Jul 31, 2011

President Obama, defuse this Republican pipe bomb

Josh Marshall:
But for future reference let's remember that the entire concept of a debt limit ceiling is ridiculous. If the Congress votes to spend more than it will take in in tax revenues, that is a vote to borrow money. Period. For Congress to vote once to borrow the money and then have to vote again to borrow the same money is silly.

That's not to say this has any constitutional relevance; Congress has broad latitude to do stupid things. But this was always a silly way of doing business -- which is the reason why no other major country has a similar procedure -- a time bomb waiting for one of the two parties to decide to play Russian Roulette with the nation.
Right now, the House is moving to reject Harry Reid's stupendous giveaway to conservatives before it is even passed (assuming they can get past a Republican filibuster).  There seem to be two easy fixes to this: the President invokes the 14th amendment, or mints a couple trillion-dollar platinum coins.  To my completely untrained eye the platinum solution looks less dubious, but quite frankly I don't particularly care which unilateral solution we use.  Is this a dangerous usurpation of presidential power?  I agree with this guy:
Some say this would set a dangerous precedent. Maybe so. But one must view every decision within the context of available options. The alternative is to confirm that the debt ceiling can be taken hostage in a way never experienced before. That admits a tremendous power in Congress, giving that branch a degree of leverage over the economy never before so fully exploited. Is that not a dangerous precedent too? Do we wish to face political debt ceiling threats again, and again, and again?

Keep in mind, if Congress finds the President’s actions so egregious, it has some recourse: impeachment. If the debt ceiling can be taken hostage, any President with an interest in protecting the economy (which we can safely assume is every President there has ever been or will ever be) has no recourse.

I do not understand any argument that implies it is OK for Congress (or one chamber of it) to so easily threaten to blow up the economy. Such a thing strikes me as self-evidently unpatriotic. And, if it is unpatriotic to threaten severe economic damage, isn’t it also unpatriotic to resist the demands that would prevent it?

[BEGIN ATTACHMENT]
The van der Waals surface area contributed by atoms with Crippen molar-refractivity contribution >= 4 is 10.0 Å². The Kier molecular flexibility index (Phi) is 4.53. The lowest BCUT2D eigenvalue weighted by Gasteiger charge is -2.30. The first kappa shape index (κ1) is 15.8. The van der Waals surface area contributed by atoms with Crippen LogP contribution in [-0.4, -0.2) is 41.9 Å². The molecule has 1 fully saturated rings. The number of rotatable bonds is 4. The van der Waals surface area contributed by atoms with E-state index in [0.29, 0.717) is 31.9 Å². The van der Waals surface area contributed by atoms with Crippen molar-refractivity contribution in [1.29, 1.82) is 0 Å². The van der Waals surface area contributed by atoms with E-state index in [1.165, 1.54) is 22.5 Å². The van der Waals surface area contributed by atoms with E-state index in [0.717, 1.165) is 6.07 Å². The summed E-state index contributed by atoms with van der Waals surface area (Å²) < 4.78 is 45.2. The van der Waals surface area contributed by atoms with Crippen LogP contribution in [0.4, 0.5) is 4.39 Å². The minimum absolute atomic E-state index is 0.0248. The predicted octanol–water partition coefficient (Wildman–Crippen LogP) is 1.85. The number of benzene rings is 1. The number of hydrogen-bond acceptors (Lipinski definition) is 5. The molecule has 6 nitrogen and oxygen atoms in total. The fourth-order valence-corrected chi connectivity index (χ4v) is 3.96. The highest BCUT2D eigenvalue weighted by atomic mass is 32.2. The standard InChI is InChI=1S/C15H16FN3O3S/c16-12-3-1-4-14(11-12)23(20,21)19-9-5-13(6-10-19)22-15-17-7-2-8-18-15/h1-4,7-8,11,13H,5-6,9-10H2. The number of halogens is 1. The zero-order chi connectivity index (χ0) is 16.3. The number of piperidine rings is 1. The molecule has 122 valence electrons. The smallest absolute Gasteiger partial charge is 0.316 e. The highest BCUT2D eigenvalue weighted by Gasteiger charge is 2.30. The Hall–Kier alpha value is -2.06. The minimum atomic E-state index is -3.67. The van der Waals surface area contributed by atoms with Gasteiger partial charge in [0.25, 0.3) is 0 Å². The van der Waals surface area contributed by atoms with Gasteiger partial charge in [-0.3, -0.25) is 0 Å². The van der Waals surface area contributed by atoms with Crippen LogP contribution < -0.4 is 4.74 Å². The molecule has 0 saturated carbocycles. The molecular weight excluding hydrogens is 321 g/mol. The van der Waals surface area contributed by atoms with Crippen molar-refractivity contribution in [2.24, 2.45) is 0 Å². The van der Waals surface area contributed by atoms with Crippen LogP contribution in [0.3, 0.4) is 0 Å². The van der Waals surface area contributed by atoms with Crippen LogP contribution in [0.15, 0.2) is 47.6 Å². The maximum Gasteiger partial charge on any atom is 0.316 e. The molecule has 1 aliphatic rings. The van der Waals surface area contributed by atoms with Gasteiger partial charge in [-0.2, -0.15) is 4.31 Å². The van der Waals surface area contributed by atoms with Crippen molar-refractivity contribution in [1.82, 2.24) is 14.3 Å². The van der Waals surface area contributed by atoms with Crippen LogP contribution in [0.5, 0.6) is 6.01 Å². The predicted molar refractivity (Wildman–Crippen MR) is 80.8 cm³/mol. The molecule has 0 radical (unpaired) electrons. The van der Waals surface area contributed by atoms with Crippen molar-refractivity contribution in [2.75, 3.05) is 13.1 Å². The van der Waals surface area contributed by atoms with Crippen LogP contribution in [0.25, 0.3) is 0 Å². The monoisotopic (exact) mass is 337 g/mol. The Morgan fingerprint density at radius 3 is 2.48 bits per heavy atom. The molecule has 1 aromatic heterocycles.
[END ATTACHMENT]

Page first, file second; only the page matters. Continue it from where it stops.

The last decade has seen some of the most outrageous expansions of executive power in American history. Bush, of course, started a war on false pretenses, instituted a torture regime, violated secrecy and wiretapping statutes, and pardoned the only person to be convicted of anything.  President Obama himself has already started one illegal war, and continues most of Bush's terrorism policies.  You want some real tyranny?  How about federal agencies raiding medical marijuana dispensaries that are plainly legal under state law?

Yet when it comes to protecting the full faith and credit of the United States, suddenly the President's hands are tied.  I believe the platinum solution is legal, but seriously, what kind of executive usurpation is this?  The tyranny of...borrowing the money Congress has already voted to spend?  Please.  Call the White House now, and tell them to embrace the platinum option!

UPDATE: Yglesias is undoubtedly correct that this situation is symptomatic of broader political decay and doesn't bode well for the future.  Nevertheless, I can't help but conclude that exploiting the platinum loophole is the right thing to do in this moment.  If it's that or worldwide recession (or even savage spending cuts plus the same thing again in six months), put me down for the loophole.

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